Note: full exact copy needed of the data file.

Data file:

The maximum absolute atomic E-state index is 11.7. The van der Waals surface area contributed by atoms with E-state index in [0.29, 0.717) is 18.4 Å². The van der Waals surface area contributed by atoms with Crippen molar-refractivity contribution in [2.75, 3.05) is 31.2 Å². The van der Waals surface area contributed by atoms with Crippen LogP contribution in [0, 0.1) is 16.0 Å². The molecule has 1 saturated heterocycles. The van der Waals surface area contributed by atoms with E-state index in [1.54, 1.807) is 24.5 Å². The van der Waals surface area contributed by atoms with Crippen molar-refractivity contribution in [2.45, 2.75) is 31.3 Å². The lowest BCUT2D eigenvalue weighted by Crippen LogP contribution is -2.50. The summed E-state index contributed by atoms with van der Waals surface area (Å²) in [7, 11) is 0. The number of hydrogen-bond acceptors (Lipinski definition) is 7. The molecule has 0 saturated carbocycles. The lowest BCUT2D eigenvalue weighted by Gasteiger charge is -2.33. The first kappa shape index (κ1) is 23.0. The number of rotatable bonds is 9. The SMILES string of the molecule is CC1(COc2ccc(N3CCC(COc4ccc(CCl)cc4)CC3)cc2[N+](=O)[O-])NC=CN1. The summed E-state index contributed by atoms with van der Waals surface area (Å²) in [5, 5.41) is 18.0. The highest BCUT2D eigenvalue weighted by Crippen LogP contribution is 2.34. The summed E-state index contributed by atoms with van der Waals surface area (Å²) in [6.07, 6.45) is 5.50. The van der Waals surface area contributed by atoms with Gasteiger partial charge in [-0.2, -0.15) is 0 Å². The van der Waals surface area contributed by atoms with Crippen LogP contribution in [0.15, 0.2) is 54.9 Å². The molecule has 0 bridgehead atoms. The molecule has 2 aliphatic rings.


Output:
The maximum absolute atomic E-state index is 11.7. The van der Waals surface area contributed by atoms with E-state index in [0.29, 0.717) is 18.4 Å². The van der Waals surface area contributed by atoms with Crippen molar-refractivity contribution in [2.75, 3.05) is 31.2 Å². The van der Waals surface area contributed by atoms with Crippen LogP contribution in [0, 0.1) is 16.0 Å². The molecule has 1 saturated heterocycles. The van der Waals surface area contributed by atoms with E-state index in [1.54, 1.807) is 24.5 Å². The van der Waals surface area contributed by atoms with Crippen molar-refractivity contribution in [2.45, 2.75) is 31.3 Å². The lowest BCUT2D eigenvalue weighted by Crippen LogP contribution is -2.50. The summed E-state index contributed by atoms with van der Waals surface area (Å²) in [7, 11) is 0. The number of hydrogen-bond acceptors (Lipinski definition) is 7. The molecule has 0 saturated carbocycles. The lowest BCUT2D eigenvalue weighted by Gasteiger charge is -2.33. The first kappa shape index (κ1) is 23.0. The number of rotatable bonds is 9. The SMILES string of the molecule is CC1(COc2ccc(N3CCC(COc4ccc(CCl)cc4)CC3)cc2[N+](=O)[O-])NC=CN1. The summed E-state index contributed by atoms with van der Waals surface area (Å²) in [5, 5.41) is 18.0. The highest BCUT2D eigenvalue weighted by Crippen LogP contribution is 2.34. The summed E-state index contributed by atoms with van der Waals surface area (Å²) in [6.07, 6.45) is 5.50. The van der Waals surface area contributed by atoms with Gasteiger partial charge in [-0.2, -0.15) is 0 Å². The van der Waals surface area contributed by atoms with Crippen LogP contribution in [0.15, 0.2) is 54.9 Å². The molecule has 0 bridgehead atoms. The molecule has 2 aliphatic rings.